by Diana La Femina, Senior Editor, INALJ Canada
previously published 5/16/13
5 Right Questions for an Informational Interview
I can’t remember how I first heard about informational interviews, but I now believe them to be one of the most powerful and underutilized tools in any professional’s repertoire. (And by “professional” I mean anyone who’s serious about their career, not just people who already have their career established.)
But what exactly is an informational interview? Basically, it’s you interviewing someone else to gain information and insight on their career. I know that might seem a bit obvious, but it’s really important to make sure this hits home: this is you interviewing another person. You ask the questions, you lead the conversation. This is not you sitting down with someone and expecting them to give you advice; you must ask for it and be proactive.
It’s also important for me to firmly state that the entire purpose of an informational interview is to gain information, not a job. Might an informational interview lead to a job or a lead? Yes, of course, that’s a desired outcome. If you go into an informational interview angling for a job, though, you’ll most likely turn the interviewer off. This is about them and the answers they can give you based on their experience.
An interesting fact: people love to talk about themselves. It’s not just a vanity thing; we all view the world based on our experiences, and we relate to others by comparing their experiences with our own. If someone is willing to give you their time and you ask the right questions, it’s amazing how much advice you can get. And things will almost certainly circle back to you and your experiences/challenges. Just make sure to make the informational interview about the interviewer first.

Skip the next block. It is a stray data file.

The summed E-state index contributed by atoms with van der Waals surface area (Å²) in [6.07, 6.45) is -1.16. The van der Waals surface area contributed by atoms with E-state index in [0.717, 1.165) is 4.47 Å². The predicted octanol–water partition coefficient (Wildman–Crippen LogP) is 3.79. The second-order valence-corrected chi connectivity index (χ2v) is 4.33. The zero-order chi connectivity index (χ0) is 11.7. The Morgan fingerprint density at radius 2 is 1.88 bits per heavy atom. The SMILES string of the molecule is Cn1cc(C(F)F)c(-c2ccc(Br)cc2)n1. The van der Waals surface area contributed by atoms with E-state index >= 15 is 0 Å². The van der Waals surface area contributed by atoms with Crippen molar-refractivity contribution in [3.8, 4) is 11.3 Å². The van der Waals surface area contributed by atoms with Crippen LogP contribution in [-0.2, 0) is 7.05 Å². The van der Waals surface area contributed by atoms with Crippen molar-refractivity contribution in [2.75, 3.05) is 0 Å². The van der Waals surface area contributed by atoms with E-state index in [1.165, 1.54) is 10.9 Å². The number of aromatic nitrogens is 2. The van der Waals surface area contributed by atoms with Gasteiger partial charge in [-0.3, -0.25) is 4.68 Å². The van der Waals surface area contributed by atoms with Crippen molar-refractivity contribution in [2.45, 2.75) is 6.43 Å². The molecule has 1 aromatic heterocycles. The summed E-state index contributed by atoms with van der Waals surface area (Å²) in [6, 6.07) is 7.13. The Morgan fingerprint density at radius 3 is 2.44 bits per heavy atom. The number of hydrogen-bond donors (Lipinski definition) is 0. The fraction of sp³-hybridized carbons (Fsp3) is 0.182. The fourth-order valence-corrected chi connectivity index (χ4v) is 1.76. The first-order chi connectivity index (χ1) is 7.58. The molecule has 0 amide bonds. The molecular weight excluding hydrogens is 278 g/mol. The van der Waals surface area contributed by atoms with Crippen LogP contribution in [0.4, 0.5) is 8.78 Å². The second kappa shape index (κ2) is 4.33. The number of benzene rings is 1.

How does one get an informational interview? Reach out. It’s best if you have some connection to the person, but you could also email someone you’ve never connected with but who’s position or field you’re interested in. Introduce yourself, explain why you’re contacting them, and ask if they might have some time for an informational interview (you can offer to buy them coffee or tea, if you like). Remember that you can also conduct an interview via email, so geographic location isn’t necessarily a limitation.
An interview is nothing without the right questions, though. The best questions are open ended ones. Here are a few basic ones:
1. Why did you decide to enter this field?
2. What lead you to this position?
3. What is the most challenging part of your job?
4. What does your day usually look like?
5. Is there anything you wish you knew back when you were deciding to get into this field?
It’s best to go in with a list of basic questions and then let the interview lead where it will. Circle back on things the interviewee says that interest you, build off their answers. And remember to always bring a copy of your resume. ;-)